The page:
With Congress and the Administration stepping up their focus on online advertising, the industry is casting about for solutions to head off increased regulations. One suggestion, proposed by Brooke Aker, CMO of the newly formed ADmantX is semantic targeting, a technology that allows advertisers to dive deeper into content analysis and targeting ads via the emotions and motivations content elicits in users – without cookies or other techniques that elicit privacy advocates concerns.
MarketingVOX caught up with Aker to get a better understanding of this technology and how it could aid in the online privacy debate.
How does semantic targeting work?
Aker: It analyzes page content based on several factors, including:
1.) Role: Whether a word is a noun, verb, adjective, adverb, etc. For example, the sentence "There are 40 rows in the table" uses row as a noun, but "She rows five times a week" uses row as a verb. Ads for rowing machines should not show up next to content that talks about rows in the table.
2.) Relation: How every word relates to other words in sentences, paragraphs or the whole document. For example, the sentence "The buttons on the lousy Motorola cellphone are actually really great" may trigger a Motorola phone ad without considering the connection to the word "lousy." Bad match.
3.) Definition: Every word on the page receives a definition based on the other words around it. This is the true essence of context. For example, in the sentence "I used beef broth for my soup stock" the word "stock" is understood to be in the context of food vs. "The company keeps lots of stock on hand," in which the word "stock" is understood to be in the context of inventory. Ads for inventory management software on a soup stock page are a waste, as are ads for cooking utensils on a page about inventory.
4.) Emotions & Motivations: The totality of a page may be summarized into categories, even when the names (words) of those categories are not directly on the page.
Can you give me an example of how this would work?
Aker: Sure, consider the following page content:
SCORE "Counselors to America's Small Business" will present Kevin McDermott and Steven Smits, owners of Patriot Taxiway Industries in Lomira, Wis., with the SCORE Award for Outstanding Veteran-owned Business. They earned the honor for their contributions to their community, exemplary achievements in their field and overall business success. McDermott and Smits will accept this award, which is sponsored by Administaff, at the second annual SCORE Awards and black-tie gala on Sept. 16 in Washington, D.C.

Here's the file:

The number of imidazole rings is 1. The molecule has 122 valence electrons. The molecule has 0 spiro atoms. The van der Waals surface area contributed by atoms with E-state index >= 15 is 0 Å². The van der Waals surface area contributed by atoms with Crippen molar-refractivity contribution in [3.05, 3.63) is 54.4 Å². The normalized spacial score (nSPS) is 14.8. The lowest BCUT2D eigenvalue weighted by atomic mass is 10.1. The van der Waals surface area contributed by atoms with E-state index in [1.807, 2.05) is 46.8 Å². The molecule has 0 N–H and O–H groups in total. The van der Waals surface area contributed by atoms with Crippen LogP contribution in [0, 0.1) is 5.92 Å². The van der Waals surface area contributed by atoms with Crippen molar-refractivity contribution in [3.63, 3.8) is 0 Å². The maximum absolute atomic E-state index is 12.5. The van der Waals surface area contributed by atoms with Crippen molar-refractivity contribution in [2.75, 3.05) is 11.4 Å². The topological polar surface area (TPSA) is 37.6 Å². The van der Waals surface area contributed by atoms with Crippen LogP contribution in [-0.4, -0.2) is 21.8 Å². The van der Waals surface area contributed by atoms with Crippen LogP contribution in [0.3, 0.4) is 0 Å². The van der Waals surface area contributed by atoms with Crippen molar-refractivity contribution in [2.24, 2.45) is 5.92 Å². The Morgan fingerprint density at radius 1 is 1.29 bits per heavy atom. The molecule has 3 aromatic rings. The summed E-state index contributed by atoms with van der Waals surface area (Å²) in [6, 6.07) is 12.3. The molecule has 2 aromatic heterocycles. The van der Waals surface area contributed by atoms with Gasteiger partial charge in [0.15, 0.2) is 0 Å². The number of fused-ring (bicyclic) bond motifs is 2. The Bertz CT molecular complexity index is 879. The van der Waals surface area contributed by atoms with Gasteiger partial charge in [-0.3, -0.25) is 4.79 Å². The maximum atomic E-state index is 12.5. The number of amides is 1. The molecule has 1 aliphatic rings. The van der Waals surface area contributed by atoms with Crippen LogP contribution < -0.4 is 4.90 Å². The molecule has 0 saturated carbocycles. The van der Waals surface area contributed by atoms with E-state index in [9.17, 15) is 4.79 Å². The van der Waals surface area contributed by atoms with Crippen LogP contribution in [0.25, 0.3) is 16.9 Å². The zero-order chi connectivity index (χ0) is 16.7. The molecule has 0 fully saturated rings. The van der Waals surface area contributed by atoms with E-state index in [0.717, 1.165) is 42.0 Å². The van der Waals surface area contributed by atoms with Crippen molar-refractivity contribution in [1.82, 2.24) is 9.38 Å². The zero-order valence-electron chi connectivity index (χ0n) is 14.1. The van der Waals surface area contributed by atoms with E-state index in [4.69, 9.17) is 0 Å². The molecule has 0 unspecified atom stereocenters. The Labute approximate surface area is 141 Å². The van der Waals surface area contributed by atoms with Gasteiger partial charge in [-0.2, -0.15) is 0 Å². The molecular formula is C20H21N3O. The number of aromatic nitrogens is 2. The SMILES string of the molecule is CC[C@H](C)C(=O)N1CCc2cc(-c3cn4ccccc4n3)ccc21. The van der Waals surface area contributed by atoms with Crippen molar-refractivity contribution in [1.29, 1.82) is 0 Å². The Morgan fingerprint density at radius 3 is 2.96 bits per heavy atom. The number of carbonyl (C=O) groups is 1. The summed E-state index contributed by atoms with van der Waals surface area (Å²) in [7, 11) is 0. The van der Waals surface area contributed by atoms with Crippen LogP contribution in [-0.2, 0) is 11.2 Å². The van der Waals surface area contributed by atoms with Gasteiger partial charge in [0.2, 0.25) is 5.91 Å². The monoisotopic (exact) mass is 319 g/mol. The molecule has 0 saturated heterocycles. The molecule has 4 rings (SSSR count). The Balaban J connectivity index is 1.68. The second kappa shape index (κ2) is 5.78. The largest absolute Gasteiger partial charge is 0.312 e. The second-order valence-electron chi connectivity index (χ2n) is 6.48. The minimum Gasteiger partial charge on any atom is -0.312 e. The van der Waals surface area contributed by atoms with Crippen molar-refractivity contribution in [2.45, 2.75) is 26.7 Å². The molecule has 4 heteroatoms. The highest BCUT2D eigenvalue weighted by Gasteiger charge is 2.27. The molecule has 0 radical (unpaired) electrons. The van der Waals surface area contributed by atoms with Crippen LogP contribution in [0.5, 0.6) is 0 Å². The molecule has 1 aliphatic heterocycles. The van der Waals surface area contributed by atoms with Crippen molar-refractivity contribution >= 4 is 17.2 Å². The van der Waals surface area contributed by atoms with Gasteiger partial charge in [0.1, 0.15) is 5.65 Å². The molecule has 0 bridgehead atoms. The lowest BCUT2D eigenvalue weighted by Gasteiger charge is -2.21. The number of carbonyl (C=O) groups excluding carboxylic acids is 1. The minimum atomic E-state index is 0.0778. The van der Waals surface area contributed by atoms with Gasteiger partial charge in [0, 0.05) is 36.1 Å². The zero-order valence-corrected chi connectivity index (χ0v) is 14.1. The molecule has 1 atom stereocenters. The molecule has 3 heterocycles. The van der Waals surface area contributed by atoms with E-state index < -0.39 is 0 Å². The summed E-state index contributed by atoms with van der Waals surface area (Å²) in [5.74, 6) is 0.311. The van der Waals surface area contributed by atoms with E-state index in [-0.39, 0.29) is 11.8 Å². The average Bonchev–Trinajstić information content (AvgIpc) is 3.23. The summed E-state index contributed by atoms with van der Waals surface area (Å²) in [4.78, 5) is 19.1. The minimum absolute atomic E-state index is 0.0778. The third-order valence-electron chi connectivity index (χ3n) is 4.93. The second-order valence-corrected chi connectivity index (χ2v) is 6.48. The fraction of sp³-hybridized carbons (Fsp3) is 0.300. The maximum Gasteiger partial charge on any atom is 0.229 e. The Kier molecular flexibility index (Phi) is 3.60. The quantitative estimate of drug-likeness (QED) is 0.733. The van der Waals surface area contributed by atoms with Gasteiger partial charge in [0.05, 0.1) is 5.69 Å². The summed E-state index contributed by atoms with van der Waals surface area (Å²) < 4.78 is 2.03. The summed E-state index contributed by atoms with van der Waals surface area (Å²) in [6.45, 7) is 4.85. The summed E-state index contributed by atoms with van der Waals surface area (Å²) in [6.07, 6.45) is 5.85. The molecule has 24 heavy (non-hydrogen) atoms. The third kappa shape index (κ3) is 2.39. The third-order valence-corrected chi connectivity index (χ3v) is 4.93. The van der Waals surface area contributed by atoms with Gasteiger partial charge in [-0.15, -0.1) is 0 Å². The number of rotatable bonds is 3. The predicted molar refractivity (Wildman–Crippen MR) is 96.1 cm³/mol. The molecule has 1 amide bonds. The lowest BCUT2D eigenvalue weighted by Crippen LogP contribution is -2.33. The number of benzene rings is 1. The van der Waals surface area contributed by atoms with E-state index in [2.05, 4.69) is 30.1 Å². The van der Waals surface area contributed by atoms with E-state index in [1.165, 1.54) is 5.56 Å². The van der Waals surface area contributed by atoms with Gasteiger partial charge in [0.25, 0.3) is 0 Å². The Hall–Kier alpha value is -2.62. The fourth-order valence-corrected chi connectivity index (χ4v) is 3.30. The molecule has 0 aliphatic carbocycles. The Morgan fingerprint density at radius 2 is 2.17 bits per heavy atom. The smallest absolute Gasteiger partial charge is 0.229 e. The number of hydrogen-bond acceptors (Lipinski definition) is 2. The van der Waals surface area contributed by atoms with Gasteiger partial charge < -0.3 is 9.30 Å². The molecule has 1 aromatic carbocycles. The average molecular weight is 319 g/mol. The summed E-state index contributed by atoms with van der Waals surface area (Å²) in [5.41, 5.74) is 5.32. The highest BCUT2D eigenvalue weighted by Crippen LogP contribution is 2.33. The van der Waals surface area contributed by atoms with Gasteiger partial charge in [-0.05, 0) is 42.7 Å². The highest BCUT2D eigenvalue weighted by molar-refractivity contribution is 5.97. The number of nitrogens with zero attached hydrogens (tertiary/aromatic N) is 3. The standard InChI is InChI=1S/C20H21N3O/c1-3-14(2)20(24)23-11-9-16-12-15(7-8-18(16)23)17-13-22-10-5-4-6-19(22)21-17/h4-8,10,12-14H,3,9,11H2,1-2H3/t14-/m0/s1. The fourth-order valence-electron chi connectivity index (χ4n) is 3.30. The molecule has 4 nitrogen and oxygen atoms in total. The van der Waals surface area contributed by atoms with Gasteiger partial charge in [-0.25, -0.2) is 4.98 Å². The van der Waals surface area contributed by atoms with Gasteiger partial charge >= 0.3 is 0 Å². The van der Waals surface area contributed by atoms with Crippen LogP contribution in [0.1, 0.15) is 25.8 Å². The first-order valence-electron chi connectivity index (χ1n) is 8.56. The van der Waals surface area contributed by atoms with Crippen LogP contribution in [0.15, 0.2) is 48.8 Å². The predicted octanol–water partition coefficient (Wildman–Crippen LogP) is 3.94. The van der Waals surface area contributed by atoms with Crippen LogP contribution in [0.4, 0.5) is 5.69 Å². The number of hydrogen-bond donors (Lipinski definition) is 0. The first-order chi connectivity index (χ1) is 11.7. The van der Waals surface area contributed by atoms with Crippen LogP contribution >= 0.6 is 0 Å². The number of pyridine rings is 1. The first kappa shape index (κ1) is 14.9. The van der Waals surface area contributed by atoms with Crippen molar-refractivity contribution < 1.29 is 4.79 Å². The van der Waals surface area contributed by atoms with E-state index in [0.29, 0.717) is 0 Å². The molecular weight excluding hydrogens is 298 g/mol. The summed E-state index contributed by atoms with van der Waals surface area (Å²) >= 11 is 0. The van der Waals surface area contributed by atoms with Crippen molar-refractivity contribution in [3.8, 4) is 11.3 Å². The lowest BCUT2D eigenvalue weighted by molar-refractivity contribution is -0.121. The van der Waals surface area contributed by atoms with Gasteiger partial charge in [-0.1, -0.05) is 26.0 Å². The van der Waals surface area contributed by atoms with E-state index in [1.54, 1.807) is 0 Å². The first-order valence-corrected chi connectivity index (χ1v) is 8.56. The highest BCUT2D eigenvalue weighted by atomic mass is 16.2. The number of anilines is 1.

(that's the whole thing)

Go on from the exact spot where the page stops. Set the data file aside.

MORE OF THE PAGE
This content can be categorically understood to include such things as success, joy, prestige, duty, and performance. These are profoundly better concepts to match ads with than the words on the page itself. The vantage point of looking at content as advertisers do when they design ad campaigns, particularly brand campaigns, is clear. If BMW wants to be associated with the emotion of joy, their ads should be matched on far more content than can be contained on the Car & Driver or Cars.com websites.
So how this would satisfy privacy advocates, regulators' potential concerns about behavioral targeting?
Aker: This would satisfy privacy concerns because semantic targeting can go on without ever having to resort to cookie-based click following, IP sniffing or adding "beacons" to a PC. In fact, using semantic targeting means nothing is added to an individual PC. In semantic targeting, all the effort is on the content - a public good, without regard to the individual at all.
Leaving aside the regulatory issue, why should advertisers pay more attention to semantic targeting?
Aker: For a number of reasons. It offers more precise matches without the obvious mistakes keyword systems produce. It offers brands more control over what constitutes brand safety, rather than a static list of "no-fly" key words. For example, for a car company, content that mentions "car crash" may be a brand safety issue, but for an insurance company it is not a brand safety issue and is a natural match. It also offers better segmentation of content. Therefore, content that previously never got an ad match now does, so inventory is cleared faster and fewer ads are brokered into exchanges.
What about pricing?
Aker: That too. With better segmentation and fewer ads being brokered to exchanges, the average price paid per ad rises, a benefit for both publishers and advertisers. Advertisers, who always want premium placement, get the benefit of higher clicks or brand lift with better targeting, which outpaces the higher cost.